Earthworms increase mineral soil nitrogen content – a meta-analysis


  • Birgit Lang Senckenberg Museum of Natural History Görlitz
  • Bibiana Betancur-Corredor Senckenberg Museum of Natural History Görlitz
  • David J. Russell Senckenberg Museum of Natural History Görlitz



ecological groups, inorganic nitrogen, mineralization, nitrogen cycle, soil functions


Soil organisms and their interactions play a key role in various ecosystem processes and functions, such as the provision of nutrients. The main actors in nitrogen transformation processes are microorganisms, but earthworms affect these processes as their activity results in changes of the microhabitat and microbial community. Studies have shown that nitrogen content is higher in earthworm casts than in bulk soil, and that earthworm invasion affects soil mineral nitrogen. However, we still lack a quantitative synthesis of earthworm effects on soil nitrogen in bulk soil that integrates the influence of potential controlling factors (i.e., soil properties, climatic conditions and experimental parameters). Here, we investigated the impact of earthworms on soil ammonium (NH4+), nitrate (NO3-) and total mineral nitrogen (ammonium + nitrate, Nmin) using meta-analytic techniques. Earthworms generally increased NO3- (+ 88%) and Nmin (+ 63%), but did not affect NH4+. We assume that earthworms affect total mineral nitrogen mainly by their impact on NO3-. Endogeic and epigeic earthworms significantly increased NO3- and Nmin, whereas no clear effect of anecic earthworms was found. This result is presumably caused by diverse effects of the different ecological groups on the microbial community composition. Our results for mixed ecological groups (i.e., anecic + endogeic earthworms) reveal potentially antagonistic effects of ecological groups. The impact of earthworm presence on NO3- and Nmin increased when experiments lasted longer than one week. The effect of earthworms on NH4+, NO3- or Nmin was not influenced by earthworm abundance and biomass, soil organic carbon, soil C/N ratio, litter C/N ratio, the initial amount of NH4+, NO3- or Nmin, total soil nitrogen or temperature. However, as data availability or replication across factor categories was low for some of these moderators, the non-significant results should be interpreted with caution. Also, we could not investigate interactions among the controlling factors due to paucity of data. Our study thus reveals important knowledge gaps regarding earthworm effects on soil nitrogen. Overall, our results highlight the importance of earthworms for soil nitrogen cycling and strengthen the call for soil-functional models to incorporate soil faunal effects.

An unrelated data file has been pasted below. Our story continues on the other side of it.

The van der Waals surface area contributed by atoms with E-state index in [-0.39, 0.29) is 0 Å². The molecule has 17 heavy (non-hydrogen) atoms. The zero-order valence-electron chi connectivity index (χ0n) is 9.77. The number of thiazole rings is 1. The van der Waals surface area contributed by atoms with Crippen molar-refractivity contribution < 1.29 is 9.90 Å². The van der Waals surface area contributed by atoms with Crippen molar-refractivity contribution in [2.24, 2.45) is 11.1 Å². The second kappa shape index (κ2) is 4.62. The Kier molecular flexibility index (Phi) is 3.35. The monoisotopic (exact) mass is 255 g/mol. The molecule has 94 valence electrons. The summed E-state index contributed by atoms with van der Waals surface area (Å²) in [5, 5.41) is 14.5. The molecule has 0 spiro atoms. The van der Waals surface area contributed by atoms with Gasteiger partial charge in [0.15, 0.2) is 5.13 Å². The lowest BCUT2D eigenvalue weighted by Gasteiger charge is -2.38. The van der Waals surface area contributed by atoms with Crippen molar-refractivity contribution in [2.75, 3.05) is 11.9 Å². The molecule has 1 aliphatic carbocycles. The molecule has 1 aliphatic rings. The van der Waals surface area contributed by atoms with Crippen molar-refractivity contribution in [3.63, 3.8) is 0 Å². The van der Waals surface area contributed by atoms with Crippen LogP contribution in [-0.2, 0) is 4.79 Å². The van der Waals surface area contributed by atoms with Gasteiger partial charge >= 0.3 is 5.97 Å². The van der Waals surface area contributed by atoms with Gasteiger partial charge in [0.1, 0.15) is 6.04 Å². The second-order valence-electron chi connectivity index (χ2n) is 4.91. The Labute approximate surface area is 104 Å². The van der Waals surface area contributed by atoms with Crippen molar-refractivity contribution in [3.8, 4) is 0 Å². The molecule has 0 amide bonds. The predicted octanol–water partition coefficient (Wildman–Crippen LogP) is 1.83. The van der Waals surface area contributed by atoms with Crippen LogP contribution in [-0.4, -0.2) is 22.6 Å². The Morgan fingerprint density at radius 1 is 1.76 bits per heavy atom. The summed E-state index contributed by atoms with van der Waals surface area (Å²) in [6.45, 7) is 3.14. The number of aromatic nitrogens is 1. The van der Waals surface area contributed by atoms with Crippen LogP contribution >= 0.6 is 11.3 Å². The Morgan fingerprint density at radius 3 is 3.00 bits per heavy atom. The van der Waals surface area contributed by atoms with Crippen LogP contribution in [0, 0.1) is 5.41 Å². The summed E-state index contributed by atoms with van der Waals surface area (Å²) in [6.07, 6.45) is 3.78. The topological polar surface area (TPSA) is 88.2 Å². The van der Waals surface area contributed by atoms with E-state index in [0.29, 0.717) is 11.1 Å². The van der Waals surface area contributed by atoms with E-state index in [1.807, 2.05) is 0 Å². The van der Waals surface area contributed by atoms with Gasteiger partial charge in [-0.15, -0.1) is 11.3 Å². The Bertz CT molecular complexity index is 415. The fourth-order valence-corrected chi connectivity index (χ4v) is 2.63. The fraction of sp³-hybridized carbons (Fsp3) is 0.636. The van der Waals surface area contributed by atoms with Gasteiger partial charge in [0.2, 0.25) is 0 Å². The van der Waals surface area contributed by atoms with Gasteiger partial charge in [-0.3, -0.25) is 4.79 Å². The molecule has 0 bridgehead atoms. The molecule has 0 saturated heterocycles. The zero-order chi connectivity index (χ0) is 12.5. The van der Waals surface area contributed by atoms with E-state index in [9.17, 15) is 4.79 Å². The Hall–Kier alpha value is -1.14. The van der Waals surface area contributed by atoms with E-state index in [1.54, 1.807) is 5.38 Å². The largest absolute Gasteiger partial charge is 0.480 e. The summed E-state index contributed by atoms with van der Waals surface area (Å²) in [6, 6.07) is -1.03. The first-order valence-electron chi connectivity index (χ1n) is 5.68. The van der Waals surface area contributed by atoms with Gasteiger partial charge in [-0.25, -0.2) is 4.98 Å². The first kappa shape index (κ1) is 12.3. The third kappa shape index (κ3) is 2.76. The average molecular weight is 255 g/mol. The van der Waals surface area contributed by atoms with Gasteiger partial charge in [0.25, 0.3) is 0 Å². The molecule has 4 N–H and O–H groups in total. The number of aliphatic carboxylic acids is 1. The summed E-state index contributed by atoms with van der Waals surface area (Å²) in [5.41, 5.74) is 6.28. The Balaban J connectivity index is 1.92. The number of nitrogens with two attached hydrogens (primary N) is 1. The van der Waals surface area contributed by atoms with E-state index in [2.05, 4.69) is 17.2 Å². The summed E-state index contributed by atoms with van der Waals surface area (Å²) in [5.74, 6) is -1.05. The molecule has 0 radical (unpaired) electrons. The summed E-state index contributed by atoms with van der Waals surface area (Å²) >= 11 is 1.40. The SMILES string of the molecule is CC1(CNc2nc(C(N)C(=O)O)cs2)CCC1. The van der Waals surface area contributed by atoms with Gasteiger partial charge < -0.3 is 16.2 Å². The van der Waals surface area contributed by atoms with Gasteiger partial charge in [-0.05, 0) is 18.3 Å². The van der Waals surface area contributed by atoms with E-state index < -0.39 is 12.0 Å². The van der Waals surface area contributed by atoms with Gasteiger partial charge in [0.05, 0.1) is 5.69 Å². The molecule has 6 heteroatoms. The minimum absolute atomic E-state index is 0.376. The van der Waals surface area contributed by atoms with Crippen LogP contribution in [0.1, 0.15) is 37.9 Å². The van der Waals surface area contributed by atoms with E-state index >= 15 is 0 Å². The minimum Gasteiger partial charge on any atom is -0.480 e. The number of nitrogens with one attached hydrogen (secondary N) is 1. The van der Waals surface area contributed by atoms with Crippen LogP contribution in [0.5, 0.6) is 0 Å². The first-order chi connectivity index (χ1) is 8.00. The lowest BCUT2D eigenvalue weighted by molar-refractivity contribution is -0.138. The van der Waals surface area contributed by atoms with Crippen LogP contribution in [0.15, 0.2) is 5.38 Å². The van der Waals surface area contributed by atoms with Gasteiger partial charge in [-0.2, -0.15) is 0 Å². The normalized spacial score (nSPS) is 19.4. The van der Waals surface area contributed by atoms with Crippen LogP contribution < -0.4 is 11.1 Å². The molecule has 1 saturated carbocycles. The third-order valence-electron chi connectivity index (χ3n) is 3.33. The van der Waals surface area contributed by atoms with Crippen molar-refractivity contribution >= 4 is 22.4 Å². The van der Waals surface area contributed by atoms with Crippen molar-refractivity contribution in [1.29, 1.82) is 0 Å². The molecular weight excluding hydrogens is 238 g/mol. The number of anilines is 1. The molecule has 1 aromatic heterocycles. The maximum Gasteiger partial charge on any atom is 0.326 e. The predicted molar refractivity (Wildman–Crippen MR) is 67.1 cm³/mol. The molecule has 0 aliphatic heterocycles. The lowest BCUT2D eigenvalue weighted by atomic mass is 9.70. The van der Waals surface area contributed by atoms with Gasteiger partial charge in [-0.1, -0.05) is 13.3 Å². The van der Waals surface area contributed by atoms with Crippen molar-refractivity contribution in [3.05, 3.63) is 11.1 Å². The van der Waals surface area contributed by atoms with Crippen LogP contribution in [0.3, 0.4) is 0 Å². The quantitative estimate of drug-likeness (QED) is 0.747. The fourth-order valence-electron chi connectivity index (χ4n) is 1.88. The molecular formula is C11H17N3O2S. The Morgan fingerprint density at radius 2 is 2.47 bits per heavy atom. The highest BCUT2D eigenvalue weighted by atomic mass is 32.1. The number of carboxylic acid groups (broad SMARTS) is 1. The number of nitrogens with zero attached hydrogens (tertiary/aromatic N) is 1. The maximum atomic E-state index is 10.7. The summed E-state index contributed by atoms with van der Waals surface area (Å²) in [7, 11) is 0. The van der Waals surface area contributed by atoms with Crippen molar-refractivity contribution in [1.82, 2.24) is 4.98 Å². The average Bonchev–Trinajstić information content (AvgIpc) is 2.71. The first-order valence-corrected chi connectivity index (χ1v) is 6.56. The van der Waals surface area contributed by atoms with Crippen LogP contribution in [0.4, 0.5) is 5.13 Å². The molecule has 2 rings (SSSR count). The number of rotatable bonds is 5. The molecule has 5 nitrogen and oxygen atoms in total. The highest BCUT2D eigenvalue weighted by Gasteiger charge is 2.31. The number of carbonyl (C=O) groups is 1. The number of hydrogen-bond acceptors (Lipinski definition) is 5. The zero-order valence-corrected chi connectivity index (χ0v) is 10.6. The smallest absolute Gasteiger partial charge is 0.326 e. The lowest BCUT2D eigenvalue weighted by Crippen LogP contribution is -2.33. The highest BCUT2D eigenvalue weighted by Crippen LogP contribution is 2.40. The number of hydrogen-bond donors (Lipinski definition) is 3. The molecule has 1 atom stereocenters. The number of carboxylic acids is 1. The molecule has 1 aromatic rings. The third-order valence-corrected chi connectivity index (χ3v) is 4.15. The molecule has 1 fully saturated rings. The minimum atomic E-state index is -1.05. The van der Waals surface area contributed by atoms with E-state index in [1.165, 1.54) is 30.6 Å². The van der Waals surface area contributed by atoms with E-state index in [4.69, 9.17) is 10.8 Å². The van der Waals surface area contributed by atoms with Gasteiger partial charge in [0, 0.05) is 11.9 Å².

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How to Cite

Lang, B., Betancur-Corredor, B., & Russell, D. J. (2023). Earthworms increase mineral soil nitrogen content – a meta-analysis. SOIL ORGANISMS, 95(1), 1–16.